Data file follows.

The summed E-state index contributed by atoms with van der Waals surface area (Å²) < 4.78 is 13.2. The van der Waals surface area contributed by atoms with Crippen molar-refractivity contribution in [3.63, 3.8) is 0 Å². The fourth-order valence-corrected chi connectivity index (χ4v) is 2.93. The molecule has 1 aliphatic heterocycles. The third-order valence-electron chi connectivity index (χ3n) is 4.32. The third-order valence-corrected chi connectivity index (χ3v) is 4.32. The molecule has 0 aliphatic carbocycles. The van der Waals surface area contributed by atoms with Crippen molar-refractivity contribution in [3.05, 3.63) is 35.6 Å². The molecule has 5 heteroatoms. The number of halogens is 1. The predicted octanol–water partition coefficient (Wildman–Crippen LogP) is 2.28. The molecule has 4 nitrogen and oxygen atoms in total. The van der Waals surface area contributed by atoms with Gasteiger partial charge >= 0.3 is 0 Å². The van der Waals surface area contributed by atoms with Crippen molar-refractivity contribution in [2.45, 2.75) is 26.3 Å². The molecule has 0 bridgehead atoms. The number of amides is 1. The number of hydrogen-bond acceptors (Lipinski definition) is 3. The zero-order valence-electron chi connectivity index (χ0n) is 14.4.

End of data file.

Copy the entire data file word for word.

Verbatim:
The summed E-state index contributed by atoms with van der Waals surface area (Å²) < 4.78 is 13.2. The van der Waals surface area contributed by atoms with Crippen molar-refractivity contribution in [3.63, 3.8) is 0 Å². The fourth-order valence-corrected chi connectivity index (χ4v) is 2.93. The molecule has 1 aliphatic heterocycles. The third-order valence-electron chi connectivity index (χ3n) is 4.32. The third-order valence-corrected chi connectivity index (χ3v) is 4.32. The molecule has 0 aliphatic carbocycles. The van der Waals surface area contributed by atoms with Crippen molar-refractivity contribution in [3.05, 3.63) is 35.6 Å². The molecule has 5 heteroatoms. The number of halogens is 1. The predicted octanol–water partition coefficient (Wildman–Crippen LogP) is 2.28. The molecule has 4 nitrogen and oxygen atoms in total. The van der Waals surface area contributed by atoms with Gasteiger partial charge >= 0.3 is 0 Å². The van der Waals surface area contributed by atoms with Crippen molar-refractivity contribution in [2.45, 2.75) is 26.3 Å². The molecule has 0 bridgehead atoms. The number of amides is 1. The number of hydrogen-bond acceptors (Lipinski definition) is 3. The zero-order valence-electron chi connectivity index (χ0n) is 14.4.